Three, six-year terms to be decided in Nov.

ALMONT — Voters will have five candidates to choose from for three open seats on the Almont Board of Education.

Current members whose terms are expiring include Paul Bowman, Jill Bowman-O’Neil and John Brzozowski. Of the three, Bowman-O’Neil is the only incumbent seeking reelection.

The top three vote getters will each earn six-year terms on the board.

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Jill Bowman-O’Neil is a mom of four children, who all attend Almont Community Schools. She graduated from Almont Schools herself in 1999.

“I continued my education at Central Michigan University where I earned my Bachelor’s Degree in Business,” she said.

Bowman-O’Neil feels it is important as a board to focus on finances, curriculum, policy, personnel and buildings and grounds.

“These five things are equally important and we as a school cannot afford to let one slip for another. On that note, I would like to see our school stay in the good financial standing we are currently in because of the tough decisions our administration and board have had to make over the years. I would also like to continue to see our curriculum pushing our students to the their highest potential. Last, but not least, I would like to continue to watch our buildings and grounds get the well deserved face lift they need through the sinking fund that our great community passed a few years ago.”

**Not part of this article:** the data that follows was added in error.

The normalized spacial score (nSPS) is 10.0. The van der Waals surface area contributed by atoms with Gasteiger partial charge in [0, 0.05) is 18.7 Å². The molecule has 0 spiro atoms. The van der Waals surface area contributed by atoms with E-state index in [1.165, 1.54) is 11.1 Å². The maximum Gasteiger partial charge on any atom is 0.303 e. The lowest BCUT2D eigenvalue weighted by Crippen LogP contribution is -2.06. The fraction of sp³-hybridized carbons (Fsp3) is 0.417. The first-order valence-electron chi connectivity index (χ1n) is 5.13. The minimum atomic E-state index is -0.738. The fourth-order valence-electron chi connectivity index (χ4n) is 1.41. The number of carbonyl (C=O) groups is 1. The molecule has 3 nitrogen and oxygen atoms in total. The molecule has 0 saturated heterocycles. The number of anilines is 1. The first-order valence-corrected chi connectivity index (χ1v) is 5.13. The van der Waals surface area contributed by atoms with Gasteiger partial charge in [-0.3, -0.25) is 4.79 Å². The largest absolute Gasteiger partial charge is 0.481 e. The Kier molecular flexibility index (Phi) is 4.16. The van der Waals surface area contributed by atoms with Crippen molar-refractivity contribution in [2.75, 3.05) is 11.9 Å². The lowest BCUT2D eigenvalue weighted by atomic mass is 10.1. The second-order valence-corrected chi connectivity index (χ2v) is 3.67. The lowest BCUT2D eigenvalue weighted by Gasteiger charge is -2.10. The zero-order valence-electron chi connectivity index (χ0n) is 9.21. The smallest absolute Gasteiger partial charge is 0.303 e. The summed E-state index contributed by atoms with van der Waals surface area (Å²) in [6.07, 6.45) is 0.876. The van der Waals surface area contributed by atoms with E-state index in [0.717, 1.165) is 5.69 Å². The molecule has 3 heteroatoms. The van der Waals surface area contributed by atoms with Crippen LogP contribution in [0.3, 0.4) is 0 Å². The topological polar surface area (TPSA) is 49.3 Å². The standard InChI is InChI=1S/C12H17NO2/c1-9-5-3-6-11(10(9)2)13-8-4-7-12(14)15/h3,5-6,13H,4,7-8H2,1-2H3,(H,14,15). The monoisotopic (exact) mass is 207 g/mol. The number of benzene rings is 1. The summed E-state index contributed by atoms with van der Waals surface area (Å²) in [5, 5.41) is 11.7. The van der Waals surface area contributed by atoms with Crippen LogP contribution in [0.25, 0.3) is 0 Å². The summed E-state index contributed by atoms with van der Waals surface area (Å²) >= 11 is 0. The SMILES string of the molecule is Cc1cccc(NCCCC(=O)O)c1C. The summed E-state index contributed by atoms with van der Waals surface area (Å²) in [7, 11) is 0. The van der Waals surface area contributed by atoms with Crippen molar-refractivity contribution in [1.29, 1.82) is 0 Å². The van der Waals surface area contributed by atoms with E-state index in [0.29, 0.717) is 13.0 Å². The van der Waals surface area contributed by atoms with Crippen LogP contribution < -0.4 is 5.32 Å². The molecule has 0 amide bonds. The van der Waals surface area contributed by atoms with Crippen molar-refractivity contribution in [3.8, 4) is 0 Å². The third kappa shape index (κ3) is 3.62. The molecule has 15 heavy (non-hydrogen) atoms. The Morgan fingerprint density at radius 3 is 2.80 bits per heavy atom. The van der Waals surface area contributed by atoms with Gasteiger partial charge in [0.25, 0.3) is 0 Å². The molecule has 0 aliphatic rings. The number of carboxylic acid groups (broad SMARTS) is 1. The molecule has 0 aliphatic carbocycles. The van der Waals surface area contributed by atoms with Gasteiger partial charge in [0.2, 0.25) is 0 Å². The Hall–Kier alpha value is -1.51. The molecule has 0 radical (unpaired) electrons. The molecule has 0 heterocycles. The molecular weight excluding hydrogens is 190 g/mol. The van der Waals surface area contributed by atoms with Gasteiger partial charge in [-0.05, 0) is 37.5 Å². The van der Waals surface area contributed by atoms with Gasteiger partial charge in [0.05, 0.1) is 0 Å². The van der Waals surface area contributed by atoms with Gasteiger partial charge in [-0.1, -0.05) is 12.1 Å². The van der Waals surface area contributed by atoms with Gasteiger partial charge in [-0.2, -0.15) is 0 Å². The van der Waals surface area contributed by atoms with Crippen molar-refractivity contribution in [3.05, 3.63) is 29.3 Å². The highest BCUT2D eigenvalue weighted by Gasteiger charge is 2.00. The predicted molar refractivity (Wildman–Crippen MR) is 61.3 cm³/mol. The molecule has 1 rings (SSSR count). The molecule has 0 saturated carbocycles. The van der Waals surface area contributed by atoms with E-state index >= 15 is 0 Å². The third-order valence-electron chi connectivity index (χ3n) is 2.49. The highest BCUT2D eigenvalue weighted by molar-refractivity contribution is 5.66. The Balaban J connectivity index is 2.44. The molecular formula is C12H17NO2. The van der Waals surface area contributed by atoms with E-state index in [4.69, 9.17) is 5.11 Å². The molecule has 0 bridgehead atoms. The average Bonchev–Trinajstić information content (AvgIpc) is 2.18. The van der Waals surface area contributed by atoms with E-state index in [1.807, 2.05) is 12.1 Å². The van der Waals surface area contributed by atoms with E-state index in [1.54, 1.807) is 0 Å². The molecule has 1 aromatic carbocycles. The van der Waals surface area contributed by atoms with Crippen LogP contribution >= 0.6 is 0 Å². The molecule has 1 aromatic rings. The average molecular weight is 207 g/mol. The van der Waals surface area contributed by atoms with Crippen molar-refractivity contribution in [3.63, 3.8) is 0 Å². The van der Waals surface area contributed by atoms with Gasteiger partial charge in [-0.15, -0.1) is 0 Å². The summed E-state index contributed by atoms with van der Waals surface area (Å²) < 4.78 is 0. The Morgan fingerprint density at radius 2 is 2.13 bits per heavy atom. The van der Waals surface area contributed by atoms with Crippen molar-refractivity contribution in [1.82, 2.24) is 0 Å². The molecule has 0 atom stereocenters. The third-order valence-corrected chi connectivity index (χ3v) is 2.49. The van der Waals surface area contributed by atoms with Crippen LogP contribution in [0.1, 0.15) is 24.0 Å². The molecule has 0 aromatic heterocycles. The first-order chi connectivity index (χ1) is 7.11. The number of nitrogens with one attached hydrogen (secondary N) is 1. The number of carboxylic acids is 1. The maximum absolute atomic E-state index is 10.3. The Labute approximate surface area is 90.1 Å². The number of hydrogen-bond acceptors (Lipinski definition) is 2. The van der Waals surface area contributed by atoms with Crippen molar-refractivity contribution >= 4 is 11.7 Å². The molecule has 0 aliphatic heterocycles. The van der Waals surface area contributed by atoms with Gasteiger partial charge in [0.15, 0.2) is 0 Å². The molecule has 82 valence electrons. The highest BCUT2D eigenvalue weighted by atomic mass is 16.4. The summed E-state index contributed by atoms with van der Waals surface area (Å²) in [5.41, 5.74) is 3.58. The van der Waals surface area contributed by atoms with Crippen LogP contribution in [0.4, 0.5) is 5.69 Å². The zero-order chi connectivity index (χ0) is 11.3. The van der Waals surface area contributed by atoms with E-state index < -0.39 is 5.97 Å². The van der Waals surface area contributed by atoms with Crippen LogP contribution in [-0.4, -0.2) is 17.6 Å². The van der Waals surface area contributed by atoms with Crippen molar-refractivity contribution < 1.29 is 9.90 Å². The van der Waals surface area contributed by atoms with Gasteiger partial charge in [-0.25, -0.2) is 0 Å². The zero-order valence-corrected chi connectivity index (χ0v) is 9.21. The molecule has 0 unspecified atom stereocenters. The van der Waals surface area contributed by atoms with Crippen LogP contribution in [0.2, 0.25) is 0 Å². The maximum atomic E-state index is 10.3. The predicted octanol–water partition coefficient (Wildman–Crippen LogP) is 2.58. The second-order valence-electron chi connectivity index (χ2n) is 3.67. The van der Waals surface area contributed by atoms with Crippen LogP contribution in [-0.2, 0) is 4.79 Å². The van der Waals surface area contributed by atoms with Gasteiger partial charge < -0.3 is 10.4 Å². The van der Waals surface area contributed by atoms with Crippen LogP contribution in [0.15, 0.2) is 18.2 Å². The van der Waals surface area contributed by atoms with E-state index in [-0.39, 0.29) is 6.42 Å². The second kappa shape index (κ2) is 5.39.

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Justin Burns has lived in Almont for the past 18 years along with his wife, Meghan, a teacher in Romeo. They have one daughter who attends 4-year-old preschool in Almont. Burns has a Bachelor’s of Science in Geography degree with a minor in Computer Science from Central Michigan University. He is a software developer for a startup, Airspace Link.

Burns shared that he has been a volunteer for the American Red Cross Disaster Action Team, supported a variety of sports programs in nearby area districts and held coaching positions in Almont and Memphis.

“I believe that public education is important. I believe in the democratic process. In addition, I have the ability to make decisions, communicate well with others and have great respect for all district employees and stakeholders,” he said.

As a school board member, Burns plans to collaborate effectively with board members and the superintendent to set a vision and goals for the district.

“I will effectively communicate with the public to inform them of the district’s progress and challenges. I will focus on what is best for all learners in Almont. This will include a strong focus on student achievement and implementing policies which ensure success for all students.”

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Angela Edwards is mom to two children who both attend Almont Community Schools.

“I am a 2006 graduate of Almont High School and a Raider to my core,” she added.

Edwards feels that transparency and an open dialogue with school staff is essential as a board of education member.